With its headwaters in Colleton County and ending at St. Helena Sound, the Combahee River — the “C” in ACE Basin — is a relatively short river, but the lack of length isn’t a negative for anglers. Fish are thick in its waters, from the freshwater sections around Yemassee all the way to the salty waters of the Atlantic Ocean.

A blackwater river, the Combahee is a panfish angler’s dream. It is home to every species of bream that swims in South Carolina waters, including the coveted redbreast, a thick, brightly colored bream that thrives on the tannin-rich waters of this Lowcountry river. Pursued with ultralight gear, these fish are as formidable an opponent as any in the river. 

Mac Willis of Walterboro fishes the Combahee regularly, and he said the redbreast fishing is good throughout the summer. He catches them and a mixture of other bream like shellcrackers, bluegill and the lesser-known flier, a small bream that is often misidentified as a crappie-bream hybrid.

Willis fishes with both live bait and artificials and said he has success with both methods. 

“I use ultralight rods and reels and throw mostly Beetle Spins when it comes to artificials,” he said. “For live bait, I’ll use crickets, nightcrawlers, and red wigglers. I usually have all three with me. Some days they will hit all three equally, but other days they are picky, so you just have to change up baits until you figure out what the hot bite is.”

Willis usually launches his johnboat from Public Landing, just off of US 21. “There is one landing (off US 21 near Yemassee) just upriver, but it’s real narrow up there.  Public Landing is convenient because it’s just off of (US 21), and it puts anglers where the river is wide enough to maneuver and the fishing is good. Further downriver, you’ll get into some brackish water around Steel Bridge Landing,” he said. 

When using live bait, some anglers fish on the bottom with night crawlers or red wigglers. They use No. 6 hooks with enough weight to keep the bait on the bottom. While this method is great for shellcrackers in lakes and ponds, it nets shellcrackers as well as other species in this river, too. 

Victor Doctor of Hampton fishes from the bank, and he fishes on the bottom almost exclusively. Ironically, he gets hung up less on the bottom than when using a cork.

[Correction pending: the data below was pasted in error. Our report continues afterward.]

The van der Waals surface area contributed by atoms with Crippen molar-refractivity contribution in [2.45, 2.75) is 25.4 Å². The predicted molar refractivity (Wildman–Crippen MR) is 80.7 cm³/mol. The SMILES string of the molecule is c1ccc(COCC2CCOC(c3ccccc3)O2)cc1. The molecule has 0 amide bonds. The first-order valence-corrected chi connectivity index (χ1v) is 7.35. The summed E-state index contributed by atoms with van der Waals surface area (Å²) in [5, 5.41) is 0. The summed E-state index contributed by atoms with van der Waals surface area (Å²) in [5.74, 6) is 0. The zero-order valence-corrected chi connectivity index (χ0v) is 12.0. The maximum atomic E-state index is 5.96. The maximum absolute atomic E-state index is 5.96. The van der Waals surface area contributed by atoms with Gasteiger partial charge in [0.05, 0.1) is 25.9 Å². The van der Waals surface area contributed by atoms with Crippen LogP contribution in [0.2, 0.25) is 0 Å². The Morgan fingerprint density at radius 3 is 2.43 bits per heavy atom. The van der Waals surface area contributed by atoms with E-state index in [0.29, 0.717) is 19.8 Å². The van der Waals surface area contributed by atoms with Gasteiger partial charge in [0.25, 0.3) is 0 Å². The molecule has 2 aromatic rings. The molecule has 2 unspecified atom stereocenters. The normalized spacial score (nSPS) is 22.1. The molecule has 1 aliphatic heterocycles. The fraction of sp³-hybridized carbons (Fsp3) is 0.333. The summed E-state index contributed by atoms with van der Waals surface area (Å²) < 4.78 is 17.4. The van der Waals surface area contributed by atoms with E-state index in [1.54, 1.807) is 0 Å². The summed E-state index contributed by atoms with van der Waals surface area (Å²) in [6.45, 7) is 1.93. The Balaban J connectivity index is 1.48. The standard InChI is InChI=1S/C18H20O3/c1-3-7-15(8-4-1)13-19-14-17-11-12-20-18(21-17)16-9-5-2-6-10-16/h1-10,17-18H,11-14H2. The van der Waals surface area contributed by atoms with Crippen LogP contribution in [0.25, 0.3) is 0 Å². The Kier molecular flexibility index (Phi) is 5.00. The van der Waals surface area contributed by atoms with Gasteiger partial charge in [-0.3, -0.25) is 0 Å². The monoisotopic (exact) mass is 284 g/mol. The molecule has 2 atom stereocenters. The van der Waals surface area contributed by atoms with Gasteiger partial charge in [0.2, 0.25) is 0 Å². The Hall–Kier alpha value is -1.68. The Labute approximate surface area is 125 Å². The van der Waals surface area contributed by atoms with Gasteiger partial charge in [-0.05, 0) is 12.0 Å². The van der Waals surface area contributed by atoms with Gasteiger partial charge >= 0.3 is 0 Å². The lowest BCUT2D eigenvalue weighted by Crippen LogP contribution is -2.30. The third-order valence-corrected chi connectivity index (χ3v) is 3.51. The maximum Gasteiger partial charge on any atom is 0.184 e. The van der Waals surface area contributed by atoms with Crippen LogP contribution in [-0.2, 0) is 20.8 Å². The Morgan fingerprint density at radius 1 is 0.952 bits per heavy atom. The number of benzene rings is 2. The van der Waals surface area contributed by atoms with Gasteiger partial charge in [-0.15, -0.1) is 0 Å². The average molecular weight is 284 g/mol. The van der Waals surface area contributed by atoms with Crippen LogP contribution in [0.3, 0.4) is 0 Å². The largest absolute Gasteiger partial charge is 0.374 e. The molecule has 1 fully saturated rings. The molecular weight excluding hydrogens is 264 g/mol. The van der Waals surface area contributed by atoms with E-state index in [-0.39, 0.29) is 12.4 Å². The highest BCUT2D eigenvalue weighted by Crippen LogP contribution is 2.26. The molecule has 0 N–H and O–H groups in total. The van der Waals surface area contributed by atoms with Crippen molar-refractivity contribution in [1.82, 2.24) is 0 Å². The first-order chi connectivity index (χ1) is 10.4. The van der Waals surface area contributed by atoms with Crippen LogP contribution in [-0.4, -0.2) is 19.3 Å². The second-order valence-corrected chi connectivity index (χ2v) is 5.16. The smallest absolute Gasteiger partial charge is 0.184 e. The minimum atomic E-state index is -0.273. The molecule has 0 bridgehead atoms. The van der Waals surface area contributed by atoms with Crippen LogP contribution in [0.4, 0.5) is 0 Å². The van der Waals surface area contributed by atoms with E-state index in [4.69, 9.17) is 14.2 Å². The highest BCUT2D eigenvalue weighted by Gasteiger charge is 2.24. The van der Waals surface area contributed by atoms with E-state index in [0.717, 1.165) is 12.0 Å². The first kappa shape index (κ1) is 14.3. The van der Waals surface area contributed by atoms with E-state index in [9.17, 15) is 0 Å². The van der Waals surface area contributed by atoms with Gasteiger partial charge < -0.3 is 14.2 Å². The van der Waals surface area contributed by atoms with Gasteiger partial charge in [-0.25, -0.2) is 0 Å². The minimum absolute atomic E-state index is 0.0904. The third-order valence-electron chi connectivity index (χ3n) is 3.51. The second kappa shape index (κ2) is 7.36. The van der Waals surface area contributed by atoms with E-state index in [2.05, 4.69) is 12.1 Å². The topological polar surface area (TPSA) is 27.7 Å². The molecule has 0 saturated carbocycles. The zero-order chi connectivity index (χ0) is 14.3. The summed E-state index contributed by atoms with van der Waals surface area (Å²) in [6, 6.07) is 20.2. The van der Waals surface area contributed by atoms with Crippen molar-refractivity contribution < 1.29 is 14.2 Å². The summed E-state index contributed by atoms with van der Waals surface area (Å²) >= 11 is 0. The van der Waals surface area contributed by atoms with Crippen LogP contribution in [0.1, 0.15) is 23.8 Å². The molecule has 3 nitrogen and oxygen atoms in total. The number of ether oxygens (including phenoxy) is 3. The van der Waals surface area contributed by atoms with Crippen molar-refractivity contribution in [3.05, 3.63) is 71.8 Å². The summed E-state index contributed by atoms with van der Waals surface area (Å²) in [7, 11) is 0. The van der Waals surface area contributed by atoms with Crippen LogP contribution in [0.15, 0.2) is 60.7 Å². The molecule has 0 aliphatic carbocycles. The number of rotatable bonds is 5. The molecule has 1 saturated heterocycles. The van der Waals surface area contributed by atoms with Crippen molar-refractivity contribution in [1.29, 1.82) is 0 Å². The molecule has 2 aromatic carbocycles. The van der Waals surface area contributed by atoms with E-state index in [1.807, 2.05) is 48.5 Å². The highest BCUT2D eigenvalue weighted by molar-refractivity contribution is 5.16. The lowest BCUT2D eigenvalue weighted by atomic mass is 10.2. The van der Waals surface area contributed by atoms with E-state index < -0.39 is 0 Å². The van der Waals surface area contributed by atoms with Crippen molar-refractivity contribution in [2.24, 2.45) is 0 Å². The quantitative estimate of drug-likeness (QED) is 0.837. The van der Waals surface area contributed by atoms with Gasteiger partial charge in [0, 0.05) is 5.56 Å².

“I will use a cork when the water is real calm, but when the current is running, it just washes the cork quickly back to the bank,” said Doctor, who hoisted a stringer that revealed bluegill, redbreasts, shellcrackers and fliers, all caught off the bottom. “Sometimes that’s good, and you’ll get a bite while it’s moving, but it can also hang you up a lot on roots and stuff along the bank.” 

Most fishermen who launch boats on the Combahee use their trolling motors more than their outboards, pointing the bow into the current and easing from one fishy-looking spot to the next while probing the cypress knees, downed trees and edges of lily pads for a bite. When they get on a fish, they’ll set the trolling motor to keep the boat idle or drop anchor.

“I concentrate on areas like that,” Willis said, pointing to a bank lined with overhanging limbs and littered with half-submerged trees, “and just bypass areas like that,” pointing to a gently sloping mud bank with no debris. 

The entire 40-mile length of the Combahee is influenced by the tide, so even anglers fishing as far upriver as the US 21 landing need to keep that in mind. They won’t catch any saltwater fish up there, but they can still get stranded high and dry.

Willis prefers fishing during low periods of the tide cycle and as the tide rises. 

“Some guys like it better at high tide, but I like low tide when the fish are more concentrated, and I like to fish through the rising tide. At low tide, I can see fishy-looking spots, then focus on them as the water rises,” he said. 

Anglers wanting a shot at freshwater and saltwater fish in the same locale need look no further than Steel Bridge Landing,  at US 17. Bob Sanders, inventor of the soft-plastic Trout Trick, said redfish especially find their way upriver, and that flounder also can be caught there.